At that time, RAGA was just about the only organization in the United States to have issued, laud and clear, a Welcome to Russian Prime Minister. With the help of a number of people who generously responded to my appeal for donations (the courtesy of Johnson’s Russia List emails), our announcement was printed in The Washington Post on March 24, 1999 as a paid advertisement.
Titled “Russia: A Friend in Need”, RAGA ad said that, in spite of the visit cancellation, “we, a coalition of scholars, business people and friends of Russia welcome (Prime Minister) for a constructive dialogue with our government. Support for Primakov’s reforms is critical now to avert economic and security disaster that threatens to reach our shores”.
Rejecting the canard of “a weaker Russia is better for us”, RAGA insisted that the US government “Give a clear signal that we are ready to cooperate with Primakov’s government in rooting out the oligarchy and the corruption it breeds”.
Urging the US government to “re-invent its policy toward Russia”, we appealed to the American people “to show magnanimity to the World War II ally that sacrificed tens of millions of lives to help secure our freedom”.
Responding to The Post’s ad, several dozens of people came to RAGA meeting at Johns Hopkins University to discuss the ways to overcome the ever-widening gulf between Russia and the USA.
As it turned out, Russian Prime Minister made his decision without consulting the Kremlin. Six weeks later President Boris Yeltsyn sacked Primakov’s government for sham reasons, but Primakov’s courageous decision went down in history as the turning point in post-Communist Russia’s quest for national sovereignty and, indeed, national dignity. In Russia, Primakov immediately became greatly more popular than President Yeltsin.
While visiting Moscow in the Fall of 1999, I had a telephone conversation with Aleksandr Solzhenitsyn. The Nobel Prize laureate and best-selling novelist, who had lived in the USA as an exile from 1976 to 1994, was now settled back in Russia. I knew that he had not been happy with the course of reforms under Yeltsin and demonstratively rejected a medal bestowed upon him by the president.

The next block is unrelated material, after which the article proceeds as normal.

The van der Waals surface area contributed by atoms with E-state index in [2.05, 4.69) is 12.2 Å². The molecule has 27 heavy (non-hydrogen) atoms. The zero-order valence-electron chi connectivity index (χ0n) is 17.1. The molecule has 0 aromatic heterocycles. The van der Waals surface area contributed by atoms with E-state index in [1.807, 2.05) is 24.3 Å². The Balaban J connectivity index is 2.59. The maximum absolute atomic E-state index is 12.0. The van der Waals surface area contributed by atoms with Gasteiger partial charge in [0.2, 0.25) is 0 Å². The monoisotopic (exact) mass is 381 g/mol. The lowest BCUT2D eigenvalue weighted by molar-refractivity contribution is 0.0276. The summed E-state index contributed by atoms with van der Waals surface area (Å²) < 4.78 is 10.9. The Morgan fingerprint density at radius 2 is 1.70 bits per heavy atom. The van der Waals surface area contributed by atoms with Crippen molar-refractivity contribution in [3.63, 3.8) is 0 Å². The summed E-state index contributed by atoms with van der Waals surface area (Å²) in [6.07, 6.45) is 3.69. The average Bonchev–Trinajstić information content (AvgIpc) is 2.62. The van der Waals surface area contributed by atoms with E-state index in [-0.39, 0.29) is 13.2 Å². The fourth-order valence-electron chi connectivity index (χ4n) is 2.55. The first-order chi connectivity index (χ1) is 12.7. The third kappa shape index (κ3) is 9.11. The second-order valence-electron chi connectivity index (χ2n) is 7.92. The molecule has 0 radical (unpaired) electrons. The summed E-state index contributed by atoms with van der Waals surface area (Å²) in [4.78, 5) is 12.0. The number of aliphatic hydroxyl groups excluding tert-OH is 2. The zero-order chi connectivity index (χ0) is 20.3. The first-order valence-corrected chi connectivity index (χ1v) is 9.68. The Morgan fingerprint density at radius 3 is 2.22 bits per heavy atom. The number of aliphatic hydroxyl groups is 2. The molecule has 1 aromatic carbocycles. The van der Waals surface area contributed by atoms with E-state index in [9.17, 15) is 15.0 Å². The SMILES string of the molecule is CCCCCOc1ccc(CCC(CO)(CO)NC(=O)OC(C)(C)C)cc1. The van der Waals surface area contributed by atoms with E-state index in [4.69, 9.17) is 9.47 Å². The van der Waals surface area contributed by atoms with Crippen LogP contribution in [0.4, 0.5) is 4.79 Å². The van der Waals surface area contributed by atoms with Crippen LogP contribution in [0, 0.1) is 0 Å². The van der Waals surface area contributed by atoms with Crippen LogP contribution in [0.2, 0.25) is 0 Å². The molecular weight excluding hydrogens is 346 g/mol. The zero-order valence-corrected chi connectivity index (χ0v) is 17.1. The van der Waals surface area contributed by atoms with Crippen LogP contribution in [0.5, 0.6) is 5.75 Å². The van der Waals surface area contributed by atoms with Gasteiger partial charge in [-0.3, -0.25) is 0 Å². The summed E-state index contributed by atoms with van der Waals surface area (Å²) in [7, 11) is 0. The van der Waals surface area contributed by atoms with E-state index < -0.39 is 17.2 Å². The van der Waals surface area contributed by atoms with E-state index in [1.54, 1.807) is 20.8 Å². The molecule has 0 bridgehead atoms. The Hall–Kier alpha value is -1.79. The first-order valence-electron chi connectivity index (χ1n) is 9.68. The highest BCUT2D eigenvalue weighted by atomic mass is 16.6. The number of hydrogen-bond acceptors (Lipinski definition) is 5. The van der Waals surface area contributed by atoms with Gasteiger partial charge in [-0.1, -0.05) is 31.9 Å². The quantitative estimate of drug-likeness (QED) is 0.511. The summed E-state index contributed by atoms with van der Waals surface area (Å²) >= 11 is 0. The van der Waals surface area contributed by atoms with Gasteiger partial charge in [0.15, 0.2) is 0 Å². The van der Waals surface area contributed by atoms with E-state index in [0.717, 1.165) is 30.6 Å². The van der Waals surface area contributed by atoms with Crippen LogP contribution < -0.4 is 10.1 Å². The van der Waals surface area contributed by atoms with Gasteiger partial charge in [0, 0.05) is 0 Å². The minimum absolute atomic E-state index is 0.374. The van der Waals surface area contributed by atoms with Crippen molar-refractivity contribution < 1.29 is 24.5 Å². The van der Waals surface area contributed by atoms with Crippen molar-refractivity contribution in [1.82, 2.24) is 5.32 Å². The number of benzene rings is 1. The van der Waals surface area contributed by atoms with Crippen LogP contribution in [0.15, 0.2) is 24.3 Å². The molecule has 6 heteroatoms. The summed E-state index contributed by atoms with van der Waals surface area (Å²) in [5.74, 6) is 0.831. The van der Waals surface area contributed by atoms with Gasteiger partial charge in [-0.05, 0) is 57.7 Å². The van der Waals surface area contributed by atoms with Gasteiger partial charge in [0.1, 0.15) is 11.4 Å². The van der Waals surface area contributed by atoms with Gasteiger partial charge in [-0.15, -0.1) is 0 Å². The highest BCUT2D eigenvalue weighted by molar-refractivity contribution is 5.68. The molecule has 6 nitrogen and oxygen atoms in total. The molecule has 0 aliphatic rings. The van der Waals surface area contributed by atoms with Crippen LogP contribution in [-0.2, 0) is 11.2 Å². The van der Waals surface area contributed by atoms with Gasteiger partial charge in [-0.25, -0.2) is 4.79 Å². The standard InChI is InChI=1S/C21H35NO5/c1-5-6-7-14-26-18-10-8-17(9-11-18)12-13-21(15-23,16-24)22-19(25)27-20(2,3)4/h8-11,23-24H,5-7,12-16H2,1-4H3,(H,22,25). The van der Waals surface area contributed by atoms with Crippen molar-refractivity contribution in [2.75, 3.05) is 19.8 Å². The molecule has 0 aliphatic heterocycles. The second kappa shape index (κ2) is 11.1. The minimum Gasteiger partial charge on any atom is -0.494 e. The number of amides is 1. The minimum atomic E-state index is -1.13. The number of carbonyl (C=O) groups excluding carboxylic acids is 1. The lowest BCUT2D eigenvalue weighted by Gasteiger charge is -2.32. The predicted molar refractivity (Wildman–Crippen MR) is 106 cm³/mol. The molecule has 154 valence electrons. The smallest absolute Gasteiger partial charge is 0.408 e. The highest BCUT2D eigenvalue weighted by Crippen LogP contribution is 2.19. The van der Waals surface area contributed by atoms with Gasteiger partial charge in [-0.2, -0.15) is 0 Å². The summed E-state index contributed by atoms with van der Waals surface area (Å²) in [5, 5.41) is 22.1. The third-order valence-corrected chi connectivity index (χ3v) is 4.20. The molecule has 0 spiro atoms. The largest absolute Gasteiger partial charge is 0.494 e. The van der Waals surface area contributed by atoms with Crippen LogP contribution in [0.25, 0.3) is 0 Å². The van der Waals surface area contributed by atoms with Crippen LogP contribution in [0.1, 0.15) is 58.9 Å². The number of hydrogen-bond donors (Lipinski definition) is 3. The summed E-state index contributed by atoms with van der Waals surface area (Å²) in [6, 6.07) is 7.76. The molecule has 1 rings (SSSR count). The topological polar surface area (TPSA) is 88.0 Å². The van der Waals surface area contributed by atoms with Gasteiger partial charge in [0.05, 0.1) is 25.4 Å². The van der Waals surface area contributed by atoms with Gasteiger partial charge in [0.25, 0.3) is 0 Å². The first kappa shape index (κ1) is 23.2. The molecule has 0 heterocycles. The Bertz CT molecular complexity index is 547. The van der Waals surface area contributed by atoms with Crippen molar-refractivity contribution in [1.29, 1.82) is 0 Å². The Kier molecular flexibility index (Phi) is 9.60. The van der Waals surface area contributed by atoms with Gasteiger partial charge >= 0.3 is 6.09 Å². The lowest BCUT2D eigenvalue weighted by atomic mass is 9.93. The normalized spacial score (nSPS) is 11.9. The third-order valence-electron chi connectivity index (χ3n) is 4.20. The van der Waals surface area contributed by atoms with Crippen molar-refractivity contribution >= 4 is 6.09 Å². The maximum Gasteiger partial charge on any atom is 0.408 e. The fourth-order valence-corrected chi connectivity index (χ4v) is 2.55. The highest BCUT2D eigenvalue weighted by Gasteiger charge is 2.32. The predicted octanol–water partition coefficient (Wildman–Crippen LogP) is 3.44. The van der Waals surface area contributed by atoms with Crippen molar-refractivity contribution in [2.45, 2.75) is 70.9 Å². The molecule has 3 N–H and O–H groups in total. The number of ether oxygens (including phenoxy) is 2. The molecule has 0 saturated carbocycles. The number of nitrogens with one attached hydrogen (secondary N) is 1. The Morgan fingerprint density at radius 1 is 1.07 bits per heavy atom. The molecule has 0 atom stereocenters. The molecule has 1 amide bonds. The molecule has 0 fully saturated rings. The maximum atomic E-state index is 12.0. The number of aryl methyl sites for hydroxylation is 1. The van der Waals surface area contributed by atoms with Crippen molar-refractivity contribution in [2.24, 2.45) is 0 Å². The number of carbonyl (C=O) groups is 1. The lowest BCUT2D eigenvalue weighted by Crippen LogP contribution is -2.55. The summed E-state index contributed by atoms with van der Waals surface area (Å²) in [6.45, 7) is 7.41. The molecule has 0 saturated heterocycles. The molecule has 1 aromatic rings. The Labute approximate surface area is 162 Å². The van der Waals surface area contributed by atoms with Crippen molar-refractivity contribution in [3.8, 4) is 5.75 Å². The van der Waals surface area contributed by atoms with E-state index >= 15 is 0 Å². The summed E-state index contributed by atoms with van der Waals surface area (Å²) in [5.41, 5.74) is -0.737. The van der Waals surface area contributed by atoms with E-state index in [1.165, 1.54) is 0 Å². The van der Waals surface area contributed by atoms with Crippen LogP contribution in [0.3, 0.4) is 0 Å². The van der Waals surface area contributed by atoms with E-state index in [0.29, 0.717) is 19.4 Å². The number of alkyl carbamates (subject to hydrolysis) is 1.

But as soon as we started talking about Primakov, Solzhenitsyn’s tone brightened up. In particular, he praised Primakov for his aireal turn-around. “If Primakov were to run for a presidency, I would vote for him”, said Solzhenitsyn. He also praised RAGA’s ad for Primakov, an earlier Open Letter to President Bill Clinton and other RAGA activities.
According to Wikipedia, Primakov was an early “advocate of multilateralism as an alternative to American global hegemony” in a unipolar world. One might even say that Primakov paved the road for a more assertive foreign policy of Vladimir Putin who rose to power at the very end of the same year of 1999. Primakov won a praise and admiration from leading Western politicians, including Henry Kissinger who, in particular, praised him for his ability to engage his Western counterparts in a dialog.
It is not a habit for RAGA to eulogize the passing statesmen, no matter how great they might be. However, we made an exception for a man whose call for an East-West dialog underscores RAGA’s philosophy and agenda.
Vladislav Krasnov, Ph.D.
29 June 2015
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